My husband got me an Android based tablet computer, which is great, but it seems like most of the movies and TV shows I want to watch on it came from the iTunes Store. Which means that it’s tied to iTunes and I can’t play it, even if I copy the original m4v files. Solution?
The Apple iTunes Store uses something called “FairPlay DRM”, a digital rights management system that does exactly what you’re talking about: tightly pairs video and audio content with not just specific software (iTunes) but with your iTunes Store account too, so that if you give a copy of the file to a pal, they won’t be able to watch the show or listen to the music. From an anti-piracy perspective, I think it makes complete sense and definitely appreciate all the great movies, TV shows and music being produced by artists who know that they’ll be paid for their efforts.
Having said that, I also believe that buy once, play everywhere is the fairest rights management system and while it might be difficult to implement from a technological standpoint, I find it really frustrating that a movie I rent through Xfinity or a TV episode I purchase through the iTunes Store or a movie I rent through the Xbox Store on my Windows 8 tablet can’t be viewed on all of my other devices. By tying rights so tightly to individual platforms, I think that vendors assume we only have their products, so those of us with a Mac and an Android phone, or a Windows tablet and an iPhone are in a very difficult world where buying something in one format — like a physical DVD at the store — doesn’t mean we’ll be able to consume it on the device of our choice.
Enter TuneKit for Mac. It’s a program that lets you strip off the digital rights management wrapped from video content that you buy or rent from the iTunes Store. For you, it’s perfect: buy the shows you want through iTunes, run it through TuneKit for Mac, then copy the resultant files onto your Android tablet for your later viewing pleasure. Better yet, they’re all still available through iTunes too, so you can also watch a favorite on your AppleTV or computer too.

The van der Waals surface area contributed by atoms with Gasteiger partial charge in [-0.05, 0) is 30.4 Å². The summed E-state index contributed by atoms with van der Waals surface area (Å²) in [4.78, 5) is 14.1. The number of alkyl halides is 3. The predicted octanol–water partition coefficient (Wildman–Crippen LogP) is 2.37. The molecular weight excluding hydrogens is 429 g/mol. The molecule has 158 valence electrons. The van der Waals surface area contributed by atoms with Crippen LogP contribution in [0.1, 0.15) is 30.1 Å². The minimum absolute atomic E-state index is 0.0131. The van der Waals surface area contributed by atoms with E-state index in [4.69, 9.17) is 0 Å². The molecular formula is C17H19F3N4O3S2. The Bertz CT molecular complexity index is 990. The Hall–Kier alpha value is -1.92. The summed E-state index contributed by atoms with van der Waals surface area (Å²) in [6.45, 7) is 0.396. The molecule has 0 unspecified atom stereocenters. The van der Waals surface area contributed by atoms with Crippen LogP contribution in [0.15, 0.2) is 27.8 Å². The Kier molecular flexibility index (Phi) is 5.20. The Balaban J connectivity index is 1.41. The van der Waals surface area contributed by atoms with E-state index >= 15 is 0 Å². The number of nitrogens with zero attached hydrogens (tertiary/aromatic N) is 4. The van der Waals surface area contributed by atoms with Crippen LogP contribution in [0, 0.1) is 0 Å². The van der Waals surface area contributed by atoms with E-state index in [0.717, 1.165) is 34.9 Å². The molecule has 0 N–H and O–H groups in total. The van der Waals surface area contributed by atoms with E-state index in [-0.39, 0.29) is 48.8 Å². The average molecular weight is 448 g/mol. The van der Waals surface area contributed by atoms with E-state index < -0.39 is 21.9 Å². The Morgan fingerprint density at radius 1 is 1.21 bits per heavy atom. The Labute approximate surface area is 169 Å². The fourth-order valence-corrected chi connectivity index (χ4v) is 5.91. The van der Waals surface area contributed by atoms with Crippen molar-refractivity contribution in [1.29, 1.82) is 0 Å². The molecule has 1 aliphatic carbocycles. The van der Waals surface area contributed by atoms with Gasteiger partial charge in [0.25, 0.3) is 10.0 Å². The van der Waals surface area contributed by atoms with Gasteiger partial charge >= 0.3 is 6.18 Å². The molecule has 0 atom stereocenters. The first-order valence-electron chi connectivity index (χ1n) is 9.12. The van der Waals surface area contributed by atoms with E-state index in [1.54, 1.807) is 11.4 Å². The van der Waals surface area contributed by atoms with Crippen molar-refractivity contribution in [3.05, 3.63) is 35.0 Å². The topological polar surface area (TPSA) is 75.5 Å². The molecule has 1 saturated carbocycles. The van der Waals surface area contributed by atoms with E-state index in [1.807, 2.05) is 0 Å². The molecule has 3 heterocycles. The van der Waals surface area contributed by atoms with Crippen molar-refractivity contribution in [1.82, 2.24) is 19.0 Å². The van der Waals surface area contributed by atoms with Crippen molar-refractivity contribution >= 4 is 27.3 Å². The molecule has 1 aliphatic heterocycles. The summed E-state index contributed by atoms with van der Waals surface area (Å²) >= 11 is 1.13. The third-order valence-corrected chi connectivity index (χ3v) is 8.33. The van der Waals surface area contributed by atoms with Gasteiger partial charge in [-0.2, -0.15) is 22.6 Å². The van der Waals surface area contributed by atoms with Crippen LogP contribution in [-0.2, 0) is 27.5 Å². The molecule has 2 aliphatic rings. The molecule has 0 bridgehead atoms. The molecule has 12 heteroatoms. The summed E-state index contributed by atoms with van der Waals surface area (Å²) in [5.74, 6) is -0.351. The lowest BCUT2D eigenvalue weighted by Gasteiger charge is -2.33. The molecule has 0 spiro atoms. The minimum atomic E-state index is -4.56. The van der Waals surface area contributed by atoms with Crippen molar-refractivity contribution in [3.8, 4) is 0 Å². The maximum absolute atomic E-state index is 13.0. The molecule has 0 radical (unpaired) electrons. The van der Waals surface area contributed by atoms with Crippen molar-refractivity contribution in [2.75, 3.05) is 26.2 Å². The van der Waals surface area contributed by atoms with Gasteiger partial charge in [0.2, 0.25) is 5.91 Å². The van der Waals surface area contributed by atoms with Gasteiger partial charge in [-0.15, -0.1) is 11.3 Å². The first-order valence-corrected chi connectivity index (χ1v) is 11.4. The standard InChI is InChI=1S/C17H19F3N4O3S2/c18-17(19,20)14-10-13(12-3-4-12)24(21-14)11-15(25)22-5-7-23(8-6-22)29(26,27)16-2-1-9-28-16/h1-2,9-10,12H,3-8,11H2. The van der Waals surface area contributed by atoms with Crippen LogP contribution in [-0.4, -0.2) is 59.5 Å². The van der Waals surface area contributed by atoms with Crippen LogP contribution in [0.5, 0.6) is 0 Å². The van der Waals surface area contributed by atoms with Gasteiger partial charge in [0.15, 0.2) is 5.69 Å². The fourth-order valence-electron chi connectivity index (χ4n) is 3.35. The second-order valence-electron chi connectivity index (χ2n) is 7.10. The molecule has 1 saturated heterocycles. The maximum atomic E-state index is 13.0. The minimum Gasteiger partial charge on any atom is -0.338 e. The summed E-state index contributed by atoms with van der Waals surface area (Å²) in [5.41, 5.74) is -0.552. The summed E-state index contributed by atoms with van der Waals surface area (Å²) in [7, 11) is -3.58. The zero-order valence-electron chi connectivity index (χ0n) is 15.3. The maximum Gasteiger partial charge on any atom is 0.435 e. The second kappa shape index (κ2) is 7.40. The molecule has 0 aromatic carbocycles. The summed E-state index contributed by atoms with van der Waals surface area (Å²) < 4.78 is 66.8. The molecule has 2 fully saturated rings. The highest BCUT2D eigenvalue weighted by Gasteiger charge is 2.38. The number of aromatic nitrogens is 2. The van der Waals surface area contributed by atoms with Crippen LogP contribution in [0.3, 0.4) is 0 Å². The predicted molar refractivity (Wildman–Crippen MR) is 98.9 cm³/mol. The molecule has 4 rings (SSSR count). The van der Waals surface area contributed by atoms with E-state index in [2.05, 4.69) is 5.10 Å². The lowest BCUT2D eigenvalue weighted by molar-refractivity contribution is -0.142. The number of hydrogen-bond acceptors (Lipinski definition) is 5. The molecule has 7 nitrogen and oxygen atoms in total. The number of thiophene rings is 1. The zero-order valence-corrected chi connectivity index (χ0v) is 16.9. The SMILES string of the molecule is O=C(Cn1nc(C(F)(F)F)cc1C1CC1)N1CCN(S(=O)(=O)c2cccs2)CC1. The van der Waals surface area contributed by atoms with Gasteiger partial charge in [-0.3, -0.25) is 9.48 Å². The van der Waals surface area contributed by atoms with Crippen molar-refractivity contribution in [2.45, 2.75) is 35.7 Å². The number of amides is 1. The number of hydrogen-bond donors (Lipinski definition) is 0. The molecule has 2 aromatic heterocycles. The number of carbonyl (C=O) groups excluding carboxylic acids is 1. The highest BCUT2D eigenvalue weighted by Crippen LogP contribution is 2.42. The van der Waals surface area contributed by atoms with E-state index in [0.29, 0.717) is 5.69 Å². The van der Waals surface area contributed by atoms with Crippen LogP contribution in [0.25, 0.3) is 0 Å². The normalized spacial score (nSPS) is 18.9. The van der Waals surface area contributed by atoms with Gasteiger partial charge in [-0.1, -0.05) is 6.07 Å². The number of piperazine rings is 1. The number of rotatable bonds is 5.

Having said that, programs like this that remove DRM are also opening up the opportunity for you to pirate content, renting it from iTunes then making an archival copy for yourself without paying the full price for ownership. That’s a bad idea, and the biggest reason is that it means the artist hasn’t been properly paid for their work. Think that’s not a big deal? Well, next time you’re about to get your paycheck, imagine what it’d be like if your boss said “oh, it’s only 10% of normal: we just copied what you did to make things easier.” So don’t do it, gang. I’m only endorsing TuneKit for Mac for its ability to let you view iTunes video content that you’ve purchased on devices that aren’t supported by iTunes.
With that caveat, let’s see how it works, because it’s sure easy and fast to use.
Here I am in iTunes, checking out the classic Twilight Zone series:
Scroll down, find an episode that’s particularly good (I recommend the terrific “Time Enough At Last”):
Click on “Buy” and after you confirm your account password, it downloads and is ready to play.
You’ve already done this plenty of times, haven’t you?
At this point, launch TuneKit for Mac and it shows a blank screen. Fairly austere:
Click on the “Add Files” button along the top and a small window pops up with your iTunes DRM-protected content:
That’s the episode I want to convert for my own Android tablet, so I’ll select it and click on “Convert”…
It took about four minutes to convert a 25min TV episode so you can do the math for a 2hr movie or other content. Pretty fast, actually, and all subtitles, closed captioning, 5.1 surround sound, etc, are retained.
When it’s done, the converted video file is found by clicking “Converted” on the top right. Here’s the file:
After thinking about all my options, I decided that the easiest way to get the file to my Android tablet was to tap Google Drive, so I just dragged it onto the Google Drive folder and let sync do its magic:
Since Google Drive is available for Android through the Google Play store (and it’s free) that’s easy enough. You may have a different, preferred strategy for copying files across, but that’s all there is to it.
Is TuneKit for Mac worth $44.95? If you have a library of content that you want to migrate out of the iTunes world, the answer is probably “yes”. Learn more: TunesKit for Mac.